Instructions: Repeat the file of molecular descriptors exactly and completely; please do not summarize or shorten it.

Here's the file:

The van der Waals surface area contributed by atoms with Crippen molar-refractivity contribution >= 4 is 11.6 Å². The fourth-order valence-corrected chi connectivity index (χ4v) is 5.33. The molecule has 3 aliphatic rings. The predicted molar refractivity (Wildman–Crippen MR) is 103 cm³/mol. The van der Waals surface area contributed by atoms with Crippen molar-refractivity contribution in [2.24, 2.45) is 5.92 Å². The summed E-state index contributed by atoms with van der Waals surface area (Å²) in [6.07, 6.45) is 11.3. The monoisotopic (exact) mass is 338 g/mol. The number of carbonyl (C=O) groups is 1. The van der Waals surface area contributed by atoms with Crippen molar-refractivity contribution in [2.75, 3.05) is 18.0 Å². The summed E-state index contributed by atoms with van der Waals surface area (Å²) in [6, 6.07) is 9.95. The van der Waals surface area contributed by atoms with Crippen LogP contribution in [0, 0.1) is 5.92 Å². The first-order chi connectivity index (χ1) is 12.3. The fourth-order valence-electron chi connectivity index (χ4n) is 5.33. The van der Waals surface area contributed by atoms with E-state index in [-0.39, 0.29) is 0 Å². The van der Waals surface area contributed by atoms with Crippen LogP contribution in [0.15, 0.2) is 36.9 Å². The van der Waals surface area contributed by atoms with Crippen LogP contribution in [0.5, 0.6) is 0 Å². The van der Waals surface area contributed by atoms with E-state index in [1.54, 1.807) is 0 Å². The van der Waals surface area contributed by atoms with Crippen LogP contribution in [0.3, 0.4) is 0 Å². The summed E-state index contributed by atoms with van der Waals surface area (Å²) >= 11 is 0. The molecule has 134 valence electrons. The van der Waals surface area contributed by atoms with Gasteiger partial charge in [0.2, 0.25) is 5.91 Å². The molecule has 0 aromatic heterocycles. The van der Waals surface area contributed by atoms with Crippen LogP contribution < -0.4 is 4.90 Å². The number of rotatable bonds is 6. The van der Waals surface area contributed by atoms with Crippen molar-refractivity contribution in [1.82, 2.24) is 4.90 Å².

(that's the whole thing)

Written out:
The van der Waals surface area contributed by atoms with Crippen molar-refractivity contribution >= 4 is 11.6 Å². The fourth-order valence-corrected chi connectivity index (χ4v) is 5.33. The molecule has 3 aliphatic rings. The predicted molar refractivity (Wildman–Crippen MR) is 103 cm³/mol. The van der Waals surface area contributed by atoms with Crippen molar-refractivity contribution in [2.24, 2.45) is 5.92 Å². The summed E-state index contributed by atoms with van der Waals surface area (Å²) in [6.07, 6.45) is 11.3. The monoisotopic (exact) mass is 338 g/mol. The number of carbonyl (C=O) groups is 1. The van der Waals surface area contributed by atoms with Crippen molar-refractivity contribution in [2.75, 3.05) is 18.0 Å². The summed E-state index contributed by atoms with van der Waals surface area (Å²) in [6, 6.07) is 9.95. The van der Waals surface area contributed by atoms with Crippen LogP contribution in [0, 0.1) is 5.92 Å². The first-order chi connectivity index (χ1) is 12.3. The fourth-order valence-electron chi connectivity index (χ4n) is 5.33. The van der Waals surface area contributed by atoms with E-state index in [-0.39, 0.29) is 0 Å². The van der Waals surface area contributed by atoms with Crippen LogP contribution in [0.15, 0.2) is 36.9 Å². The van der Waals surface area contributed by atoms with Crippen LogP contribution in [0.5, 0.6) is 0 Å². The van der Waals surface area contributed by atoms with E-state index in [1.54, 1.807) is 0 Å². The van der Waals surface area contributed by atoms with Crippen LogP contribution in [0.3, 0.4) is 0 Å². The summed E-state index contributed by atoms with van der Waals surface area (Å²) >= 11 is 0. The molecule has 134 valence electrons. The van der Waals surface area contributed by atoms with Gasteiger partial charge in [0.2, 0.25) is 5.91 Å². The molecule has 0 aromatic heterocycles. The van der Waals surface area contributed by atoms with Crippen LogP contribution < -0.4 is 4.90 Å². The number of rotatable bonds is 6. The van der Waals surface area contributed by atoms with Crippen molar-refractivity contribution in [1.82, 2.24) is 4.90 Å².